How do you review Star Wars: The Force Awakens? Nobody will read this review to judge whether it’s worth a look. Let’s be honest, if you’re reading this, you’re either a Star Wars fan or my mother. So by what metric do we measure this film, carrying the legacy of arguably the most beloved films of American culture and representative of a $4 billion dollar investment by Disney? You keep it simple. Is it good? Yes, it is good.
Adding nuance is when we get to the heart of The Force Awakens‘ problems. This film – and the five more already in production or planned – are a direct reaction, creatively speaking, to the prequel trilogy’s failure to satisfy fans. As a result, writer/director J.J. Abrams and Lucasfilm president Kathleen Kennedy studiously picked everything commonly loved about the original trilogy – from the original characters to the practical aesthetic to the intense family drama. Much care was made to elicit the childhood feelings in fans that lay dormant during the prequels. In that regard, they succeed brilliantly. They just forgot to innovate while paving this nostalgia-worn road.
The plot is essentially a thin remix, bordering on remake, of A New Hope, with dashes of the sequels Empire and Jedi thrown in. In the 30 years since the second Death Star blew up and the Emperor killed, the First Order has stepped up as an even more fascistic version of the fallen Galactic Empire and seeks to outdo its predecessor in every way – beginning by building a bigger, better Death Star with a biggerer, betterer name of Starkiller Base. The Rebel Alliance meanwhile has become the Resistance, fighting once again for the democratic values of the Republic.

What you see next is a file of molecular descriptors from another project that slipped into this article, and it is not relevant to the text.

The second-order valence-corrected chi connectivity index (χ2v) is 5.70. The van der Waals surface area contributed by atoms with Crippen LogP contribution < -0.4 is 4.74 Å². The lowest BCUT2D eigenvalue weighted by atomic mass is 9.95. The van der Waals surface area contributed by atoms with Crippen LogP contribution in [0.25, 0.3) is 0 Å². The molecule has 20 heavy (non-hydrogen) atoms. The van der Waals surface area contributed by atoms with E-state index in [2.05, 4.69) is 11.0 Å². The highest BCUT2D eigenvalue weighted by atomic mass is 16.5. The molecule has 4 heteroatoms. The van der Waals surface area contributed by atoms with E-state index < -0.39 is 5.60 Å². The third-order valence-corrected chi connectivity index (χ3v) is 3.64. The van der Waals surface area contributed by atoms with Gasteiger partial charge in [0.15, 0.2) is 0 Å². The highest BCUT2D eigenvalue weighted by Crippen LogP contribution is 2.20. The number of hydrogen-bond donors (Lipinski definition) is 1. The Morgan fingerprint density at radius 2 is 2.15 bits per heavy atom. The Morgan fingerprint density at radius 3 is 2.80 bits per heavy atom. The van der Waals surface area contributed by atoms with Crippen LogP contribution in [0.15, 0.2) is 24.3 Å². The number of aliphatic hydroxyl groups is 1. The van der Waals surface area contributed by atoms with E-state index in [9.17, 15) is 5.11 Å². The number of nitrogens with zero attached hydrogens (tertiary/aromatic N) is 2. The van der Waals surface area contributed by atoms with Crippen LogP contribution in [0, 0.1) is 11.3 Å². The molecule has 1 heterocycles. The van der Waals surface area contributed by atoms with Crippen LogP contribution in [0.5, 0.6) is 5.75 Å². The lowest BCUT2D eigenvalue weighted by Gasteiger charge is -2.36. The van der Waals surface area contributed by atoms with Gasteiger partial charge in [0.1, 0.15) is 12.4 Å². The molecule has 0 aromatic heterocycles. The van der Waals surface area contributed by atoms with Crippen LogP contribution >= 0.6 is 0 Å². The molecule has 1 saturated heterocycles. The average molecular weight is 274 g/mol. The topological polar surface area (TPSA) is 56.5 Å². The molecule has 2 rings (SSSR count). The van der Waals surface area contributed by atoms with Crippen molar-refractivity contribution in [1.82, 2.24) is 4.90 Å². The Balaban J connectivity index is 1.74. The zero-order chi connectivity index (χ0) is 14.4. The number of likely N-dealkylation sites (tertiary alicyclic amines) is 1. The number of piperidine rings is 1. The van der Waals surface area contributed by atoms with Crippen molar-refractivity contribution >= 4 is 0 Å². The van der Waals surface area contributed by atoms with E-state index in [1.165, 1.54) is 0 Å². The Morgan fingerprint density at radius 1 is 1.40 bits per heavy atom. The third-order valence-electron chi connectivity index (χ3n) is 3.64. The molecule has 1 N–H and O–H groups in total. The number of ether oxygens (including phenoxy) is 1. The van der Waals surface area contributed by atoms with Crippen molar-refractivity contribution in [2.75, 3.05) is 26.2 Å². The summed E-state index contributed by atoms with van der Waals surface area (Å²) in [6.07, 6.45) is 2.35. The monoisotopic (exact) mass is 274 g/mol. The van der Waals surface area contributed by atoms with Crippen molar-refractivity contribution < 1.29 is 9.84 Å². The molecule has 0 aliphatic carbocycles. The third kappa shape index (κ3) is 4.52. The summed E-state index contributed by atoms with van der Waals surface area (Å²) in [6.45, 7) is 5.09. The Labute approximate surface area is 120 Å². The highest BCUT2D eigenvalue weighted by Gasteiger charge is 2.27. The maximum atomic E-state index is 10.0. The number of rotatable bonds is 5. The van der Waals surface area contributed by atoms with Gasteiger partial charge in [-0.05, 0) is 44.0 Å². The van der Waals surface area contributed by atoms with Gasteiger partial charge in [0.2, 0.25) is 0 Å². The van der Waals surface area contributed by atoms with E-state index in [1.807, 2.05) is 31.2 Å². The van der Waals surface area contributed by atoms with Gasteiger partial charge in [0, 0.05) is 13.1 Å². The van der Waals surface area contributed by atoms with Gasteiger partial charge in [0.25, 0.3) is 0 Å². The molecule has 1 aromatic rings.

Seriously, you could replace a few words and it’d be the old films but I digress.
The story begins with a simple hook: Luke Skywalker (Mark Hamill, absent from all marketing materials) has vanished, along with all Jedi knowledge in the galaxy, and both the First Order and the Resistance want to track him down. A world-weary General Leia Organa (Carrie Fisher) a leads the Resistance while estranged from Han Solo (a game Harrison Ford) after a family tragedy. Of three original actors, Ford is given the most to do and effortlessly shoulders much of the weight of nostalgia and gravitas, which gives the benefit to the newcomers to make happy first impressions.
Where the film truly succeeds is in its characters and its casting, which is where Abrams’ remix approach yields the greatest returns. All the familiar roles are filled but with mild twists. The new trilogy’s power trio include Rey (incredible newcomer Daisy Ridley), a desert-dwelling scavenger left behind by her family, Finn (a charming John Boyega), an ex-Stormtrooper who deserts the First Order and Poe Dameron (an underutilized Oscar Isaac), the top pilot of the Resistance. At the midpoint in the film, we’re also introduced to Maz Kanata (Oscar-winner Lupita Nyong’o under digital makeup), a kind of quasi-Yoda-as-a-space-pirate.
Having the new Han, Luke and Leia be a white girl, a black man and Latino man speaks volumes about Abrams’ diversified approach to this new Star Wars universe. It’s the right move and the strength of his casting decisions alone make him a worthy successor to Lucas and Spielberg.